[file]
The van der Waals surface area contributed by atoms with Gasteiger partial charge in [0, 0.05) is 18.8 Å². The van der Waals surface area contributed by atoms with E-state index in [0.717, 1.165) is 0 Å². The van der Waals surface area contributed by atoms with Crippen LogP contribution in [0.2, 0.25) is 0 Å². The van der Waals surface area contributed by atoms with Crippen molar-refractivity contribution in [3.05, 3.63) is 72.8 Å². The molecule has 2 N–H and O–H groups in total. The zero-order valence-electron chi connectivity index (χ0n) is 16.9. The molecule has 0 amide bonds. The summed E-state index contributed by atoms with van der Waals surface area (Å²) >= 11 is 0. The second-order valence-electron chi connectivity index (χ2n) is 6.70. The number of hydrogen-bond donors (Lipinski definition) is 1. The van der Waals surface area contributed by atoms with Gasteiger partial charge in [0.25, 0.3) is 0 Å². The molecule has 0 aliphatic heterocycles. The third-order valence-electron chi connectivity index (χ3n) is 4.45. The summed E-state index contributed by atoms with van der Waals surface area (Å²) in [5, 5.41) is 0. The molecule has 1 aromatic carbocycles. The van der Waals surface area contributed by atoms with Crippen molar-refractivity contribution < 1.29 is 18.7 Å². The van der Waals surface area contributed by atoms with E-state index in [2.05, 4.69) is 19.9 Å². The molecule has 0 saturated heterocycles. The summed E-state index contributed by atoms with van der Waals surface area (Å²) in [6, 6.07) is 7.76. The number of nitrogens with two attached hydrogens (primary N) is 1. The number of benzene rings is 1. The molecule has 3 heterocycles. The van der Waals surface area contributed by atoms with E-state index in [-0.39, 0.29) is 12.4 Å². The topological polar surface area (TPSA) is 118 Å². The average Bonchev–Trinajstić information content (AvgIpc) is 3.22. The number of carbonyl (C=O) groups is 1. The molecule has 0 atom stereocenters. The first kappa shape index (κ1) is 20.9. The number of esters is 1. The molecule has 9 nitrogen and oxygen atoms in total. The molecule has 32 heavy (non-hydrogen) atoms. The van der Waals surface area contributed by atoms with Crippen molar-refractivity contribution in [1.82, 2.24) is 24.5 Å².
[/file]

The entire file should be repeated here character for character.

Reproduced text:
The van der Waals surface area contributed by atoms with Gasteiger partial charge in [0, 0.05) is 18.8 Å². The van der Waals surface area contributed by atoms with E-state index in [0.717, 1.165) is 0 Å². The van der Waals surface area contributed by atoms with Crippen LogP contribution in [0.2, 0.25) is 0 Å². The van der Waals surface area contributed by atoms with Crippen molar-refractivity contribution in [3.05, 3.63) is 72.8 Å². The molecule has 2 N–H and O–H groups in total. The zero-order valence-electron chi connectivity index (χ0n) is 16.9. The molecule has 0 amide bonds. The summed E-state index contributed by atoms with van der Waals surface area (Å²) >= 11 is 0. The second-order valence-electron chi connectivity index (χ2n) is 6.70. The number of hydrogen-bond donors (Lipinski definition) is 1. The van der Waals surface area contributed by atoms with Gasteiger partial charge in [0.25, 0.3) is 0 Å². The molecule has 0 aliphatic heterocycles. The third-order valence-electron chi connectivity index (χ3n) is 4.45. The summed E-state index contributed by atoms with van der Waals surface area (Å²) in [5, 5.41) is 0. The molecule has 1 aromatic carbocycles. The van der Waals surface area contributed by atoms with Crippen molar-refractivity contribution < 1.29 is 18.7 Å². The van der Waals surface area contributed by atoms with E-state index in [2.05, 4.69) is 19.9 Å². The molecule has 0 saturated heterocycles. The summed E-state index contributed by atoms with van der Waals surface area (Å²) in [6, 6.07) is 7.76. The number of nitrogens with two attached hydrogens (primary N) is 1. The number of benzene rings is 1. The molecule has 3 heterocycles. The van der Waals surface area contributed by atoms with E-state index in [-0.39, 0.29) is 12.4 Å². The topological polar surface area (TPSA) is 118 Å². The average Bonchev–Trinajstić information content (AvgIpc) is 3.22. The number of carbonyl (C=O) groups is 1. The molecule has 0 atom stereocenters. The first kappa shape index (κ1) is 20.9. The number of esters is 1. The molecule has 9 nitrogen and oxygen atoms in total. The molecule has 32 heavy (non-hydrogen) atoms. The van der Waals surface area contributed by atoms with Crippen molar-refractivity contribution in [1.82, 2.24) is 24.5 Å².